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Scheming For Defensive Success

Cards continue to use a hybrid of 3-4 and 4-3 philosophies


The Cards use a 3-4 look in practice: Three down linemen, two outside linebackers standing up, and two inside linebackers.

FLAGSTAFF – It's always been about the personnel.

When Ken Whisenhunt first came to Arizona to coach the Cardinals, his desire to use the principals of a 3-4 defensive alignment was because he felt it fit his players the best.

The Cardinals have kept it because the scheme also incorporates many other concepts Whisenhunt embraces – an ability to blitz from many directions, a more aggressive tone, and an opportunity to get more athletes on the field.

It's a harder defense to play because players don't often come in trained in the varied roles they might fill, but, Whisenhunt said, "it's a better fit."

Only to a point, though. The personnel Whisenhunt likes putting in some positions also will keep the Cardinals a hybrid. The Cards will never be a 3-4 team in the truest sense of the concept. Not as long as Darnell Dockett and Calais Campbell are around.

"We can only morph so close," defensive coordinator Bill Davis said. "We are as close as we can get."

In a true 3-4 look, the defensive linemen are two-gap defenders – meaning the three down linemen play head up on the two tackles and the center, and move whichever way the line moves. That also means they are taking up blockers rather than making a bunch of tackles.

Talents like Dockett and Campbell would be wasted in such a scheme.

"The coach lets us go a little bit," Campbell said. "He lets us play gap-control defense and shoot gaps and lets us use our speed to our advantage. Especially Dockett. He shoots the gap better than anybody I have ever seen."

The Cardinals often incorporate 4-3 looks and there is little question the defense remains a hybrid.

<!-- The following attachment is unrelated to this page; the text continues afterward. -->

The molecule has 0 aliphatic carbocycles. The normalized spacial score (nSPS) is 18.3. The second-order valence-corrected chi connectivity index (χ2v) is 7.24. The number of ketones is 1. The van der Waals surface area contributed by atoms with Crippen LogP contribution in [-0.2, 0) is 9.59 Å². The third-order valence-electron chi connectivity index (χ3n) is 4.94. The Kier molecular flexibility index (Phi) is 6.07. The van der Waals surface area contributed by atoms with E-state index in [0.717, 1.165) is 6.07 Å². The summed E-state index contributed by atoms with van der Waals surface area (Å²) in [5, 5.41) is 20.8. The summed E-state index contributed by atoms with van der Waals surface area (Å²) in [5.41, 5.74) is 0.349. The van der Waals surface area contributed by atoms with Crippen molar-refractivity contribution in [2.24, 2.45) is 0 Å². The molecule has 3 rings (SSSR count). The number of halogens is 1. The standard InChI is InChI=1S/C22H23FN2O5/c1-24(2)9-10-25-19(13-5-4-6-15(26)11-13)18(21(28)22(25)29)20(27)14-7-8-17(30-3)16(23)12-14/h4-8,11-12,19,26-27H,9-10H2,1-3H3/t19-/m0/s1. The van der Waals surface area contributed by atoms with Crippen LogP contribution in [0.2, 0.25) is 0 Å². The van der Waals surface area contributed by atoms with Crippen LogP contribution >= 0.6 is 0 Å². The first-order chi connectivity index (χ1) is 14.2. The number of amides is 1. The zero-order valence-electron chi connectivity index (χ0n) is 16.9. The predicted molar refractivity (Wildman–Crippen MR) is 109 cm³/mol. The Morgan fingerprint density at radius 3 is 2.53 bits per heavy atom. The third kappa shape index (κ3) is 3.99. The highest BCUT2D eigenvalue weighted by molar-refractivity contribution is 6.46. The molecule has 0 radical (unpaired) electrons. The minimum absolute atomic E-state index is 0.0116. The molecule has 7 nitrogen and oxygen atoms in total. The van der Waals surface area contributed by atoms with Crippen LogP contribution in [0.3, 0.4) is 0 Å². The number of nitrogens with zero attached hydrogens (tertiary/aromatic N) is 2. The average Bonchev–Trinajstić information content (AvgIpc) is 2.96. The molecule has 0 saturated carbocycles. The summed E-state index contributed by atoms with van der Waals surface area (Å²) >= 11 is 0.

Defensive lineman Alan Branch, who was a rookie in Whisenhunt's first season, said the players have finally grasped exactly what the coaching staff has tried to instill. That helps the learning curve for new players, as had imports that have played in such systems like linebackers Clark Haggans and Joey Porter.

"Since I have been here, I have seen more athletic guys come to the defense," Branch said. "I am excited to see what we have. If we have big guys like me up front and then linebackers behind us that run that fast, we're going to be right."

Again, it comes back to personnel. "You can't just ask anybody to do certain jobs," Porter said.

A 3-4 team has to have "two mean middle linebackers" that can play downhill, Porter said. A "mean nose tackle" is necessary to take up blockers. The defensive ends have to be able to play the run. And the outside linebackers have to be versatile enough to beat a tackle on the pass rush or cover a pass catcher.

"You start with the front seven first," Porter said. "You can mix the secondary, but that front seven has to be solid, but because if the front seven can't hold up in the 3-4, you need to start from scratch."

The Cards won't be starting over. Right now, they're satisfied they've found the right formula.

"I think we are maximizing our players' talents," Davis said. "At the end of the day, that's our job as coaches."

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